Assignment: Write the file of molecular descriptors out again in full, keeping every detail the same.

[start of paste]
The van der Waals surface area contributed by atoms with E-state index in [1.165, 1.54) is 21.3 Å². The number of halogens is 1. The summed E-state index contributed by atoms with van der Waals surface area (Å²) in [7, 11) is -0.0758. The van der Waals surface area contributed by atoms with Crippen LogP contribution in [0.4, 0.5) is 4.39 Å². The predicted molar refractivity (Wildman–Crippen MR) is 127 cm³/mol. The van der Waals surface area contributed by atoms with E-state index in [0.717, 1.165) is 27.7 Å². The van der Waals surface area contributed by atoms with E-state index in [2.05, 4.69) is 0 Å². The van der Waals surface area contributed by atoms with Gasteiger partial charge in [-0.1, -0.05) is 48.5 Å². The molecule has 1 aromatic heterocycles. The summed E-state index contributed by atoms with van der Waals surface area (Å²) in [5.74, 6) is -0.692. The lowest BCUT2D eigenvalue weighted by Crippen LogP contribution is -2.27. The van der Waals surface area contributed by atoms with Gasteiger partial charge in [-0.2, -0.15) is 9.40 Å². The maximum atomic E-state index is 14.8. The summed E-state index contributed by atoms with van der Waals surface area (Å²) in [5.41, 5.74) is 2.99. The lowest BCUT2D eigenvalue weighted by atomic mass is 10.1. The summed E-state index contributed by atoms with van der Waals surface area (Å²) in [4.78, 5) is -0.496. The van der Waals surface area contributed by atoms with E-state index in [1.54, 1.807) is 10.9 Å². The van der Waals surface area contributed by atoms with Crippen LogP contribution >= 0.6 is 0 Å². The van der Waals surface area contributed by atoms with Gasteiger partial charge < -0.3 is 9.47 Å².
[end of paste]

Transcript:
The van der Waals surface area contributed by atoms with E-state index in [1.165, 1.54) is 21.3 Å². The number of halogens is 1. The summed E-state index contributed by atoms with van der Waals surface area (Å²) in [7, 11) is -0.0758. The van der Waals surface area contributed by atoms with Crippen LogP contribution in [0.4, 0.5) is 4.39 Å². The predicted molar refractivity (Wildman–Crippen MR) is 127 cm³/mol. The van der Waals surface area contributed by atoms with E-state index in [0.717, 1.165) is 27.7 Å². The van der Waals surface area contributed by atoms with E-state index in [2.05, 4.69) is 0 Å². The van der Waals surface area contributed by atoms with Gasteiger partial charge in [-0.1, -0.05) is 48.5 Å². The molecule has 1 aromatic heterocycles. The summed E-state index contributed by atoms with van der Waals surface area (Å²) in [5.74, 6) is -0.692. The lowest BCUT2D eigenvalue weighted by Crippen LogP contribution is -2.27. The van der Waals surface area contributed by atoms with Gasteiger partial charge in [-0.2, -0.15) is 9.40 Å². The maximum atomic E-state index is 14.8. The summed E-state index contributed by atoms with van der Waals surface area (Å²) in [5.41, 5.74) is 2.99. The lowest BCUT2D eigenvalue weighted by atomic mass is 10.1. The summed E-state index contributed by atoms with van der Waals surface area (Å²) in [4.78, 5) is -0.496. The van der Waals surface area contributed by atoms with E-state index in [1.54, 1.807) is 10.9 Å². The van der Waals surface area contributed by atoms with Crippen LogP contribution >= 0.6 is 0 Å². The van der Waals surface area contributed by atoms with Gasteiger partial charge < -0.3 is 9.47 Å².